Positive feedback also applies to communication with students’ family members. Through ongoing interactions with school personnel, families share in the school experience alongside students, and the reputations that students develop at school, whether positive or negative, influence students at school and at home. Students and their families can become frustrated with repeated messages home that highlight student misbehavior but lack any substantive suggestions for support. When parents or guardians perceive that their child is not being cared for by adults in the school, an adversarial relationship can develop that pits adults against one another as opposed to collaborating for the student’s benefit.
4. During the restore stage you are taking care to continually repair relational harm to established relationships. The goals is not avoiding all negative teacher-student interactions because they can be productive learning experiences, but to use them as opportunities to strengthen the student’s trust (safety, connectedness, and respect) by engaging in intentional actions of relationship repair and teaching the student how to do the same.
STRATEGY: Deliver an Empathy Statement
Empathy statements are short phrases that help create trust and mutual understanding by using your words to communicate care, and that you are interested in understanding and responding to their experiences and perceptions. Oftentimes delivering an empathy statement takes imagination because it can be difficult to see another’s perspective, especially when it is a stressful situation. Delivering statements that communicate empathy is not necessarily about agreeing with the student’s perspective;, it is about validating their right to have feelings and perspectives that may be different from yours. Displays of empathy help to build trust by communicating to students that they are understood and cared for. One empathetic statement from a caring adult can go a long way in enriching a student’s feelings of school belonging.
MONITOR YOUR BIASES
Differences between educators and students in status characteristics, such as race, ethnicity, socioeconomic background, and immigration history, are often associated with differences in life experiences that can create moments of cultural incongruence. Such differences can lead to moments of misunderstanding or unintended slights between the educator and student. No educator is exempt from the need to get comfortable with having uncomfortable conversations to uncover and bridge points of disconnection. For example, you may have race, ethnicity and class background in common with a given student, but there may be other differences, such as gender identification, sexual orientation, and more.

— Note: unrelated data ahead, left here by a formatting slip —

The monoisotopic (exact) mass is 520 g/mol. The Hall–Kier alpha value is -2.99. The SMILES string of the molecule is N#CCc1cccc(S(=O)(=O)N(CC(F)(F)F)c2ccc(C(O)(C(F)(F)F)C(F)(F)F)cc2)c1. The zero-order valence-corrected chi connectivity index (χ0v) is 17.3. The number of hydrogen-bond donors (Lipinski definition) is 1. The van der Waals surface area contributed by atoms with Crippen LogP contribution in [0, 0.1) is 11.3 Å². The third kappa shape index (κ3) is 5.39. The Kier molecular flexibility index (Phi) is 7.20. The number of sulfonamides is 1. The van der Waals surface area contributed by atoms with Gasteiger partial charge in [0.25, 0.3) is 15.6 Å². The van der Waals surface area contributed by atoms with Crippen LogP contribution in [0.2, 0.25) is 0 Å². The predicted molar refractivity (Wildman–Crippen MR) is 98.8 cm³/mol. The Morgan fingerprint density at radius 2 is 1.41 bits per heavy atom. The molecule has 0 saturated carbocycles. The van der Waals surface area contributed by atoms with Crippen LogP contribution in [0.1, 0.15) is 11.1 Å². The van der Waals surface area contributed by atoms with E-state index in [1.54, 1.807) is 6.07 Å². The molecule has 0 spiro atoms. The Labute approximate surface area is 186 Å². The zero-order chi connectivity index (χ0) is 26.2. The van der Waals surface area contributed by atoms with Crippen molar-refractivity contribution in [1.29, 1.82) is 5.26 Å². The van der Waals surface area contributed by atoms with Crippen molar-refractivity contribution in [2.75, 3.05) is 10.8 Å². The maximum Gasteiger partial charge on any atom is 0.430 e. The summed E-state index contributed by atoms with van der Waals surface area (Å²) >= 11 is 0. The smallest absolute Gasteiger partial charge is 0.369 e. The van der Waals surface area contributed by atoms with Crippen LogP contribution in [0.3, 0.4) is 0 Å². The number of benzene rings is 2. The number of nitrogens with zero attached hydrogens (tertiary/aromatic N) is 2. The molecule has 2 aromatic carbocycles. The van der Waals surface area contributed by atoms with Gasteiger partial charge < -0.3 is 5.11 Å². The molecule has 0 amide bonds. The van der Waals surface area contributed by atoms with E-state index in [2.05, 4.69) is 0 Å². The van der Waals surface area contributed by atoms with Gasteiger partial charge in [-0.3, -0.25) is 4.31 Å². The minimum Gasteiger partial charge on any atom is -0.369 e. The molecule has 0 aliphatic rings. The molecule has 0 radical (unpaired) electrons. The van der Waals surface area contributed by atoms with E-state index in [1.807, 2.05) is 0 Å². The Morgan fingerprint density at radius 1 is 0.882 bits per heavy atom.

Because of the ways that relationship building challenges are magnified when there are teacher-student identity and status differences like race, ethnicity, sexuality, socioeconomic status, gender identity, and immigration history, it is important to pay special attention to building relationships with students whom we may initially view as different from ourselves. The truth is, as research confirms, that even among those who strongly endorse principles of racial equality, often non-conscious feelings of superiority, discomfort, anxiety, and/or fear negatively affect one’s ability to build authentic relationships with members of marginalized groups. In the classroom, the responsibility for bridging cultural barriers lies with the educator. Educators hold the power to broaden or limit the opportunities that students have to bring their whole selves to school.
STRATEGY: Self-Reflect to Prevent Implicit Biases from Determining Relationships with Students
Building relationships that surpass our implicit biases is about much more than good intentions; it is about following up on those intentions with deliberate, good action, and checking in with students to ensure that they are experiencing the relationship as strong and positive.
What you believe about students and the value of their life and cultural experiences will be evident in how you set-up your classroom and in your interactions with students. Your beliefs about students family backgrounds will be especially evident in your interactions with students who are struggling to experience success in your classroom.
What are your beliefs about why some students struggle academically or exhibit behaviors that you experience as challenging? Do you believe that your students want to experience behavioral and academic success at school, or do you believe they are coming to school for the purpose of causing classroom disruptions? If you believe that they want to experience success, then you must look for the things about their life and cultural experiences outside and inside of school that are creating barriers to school success.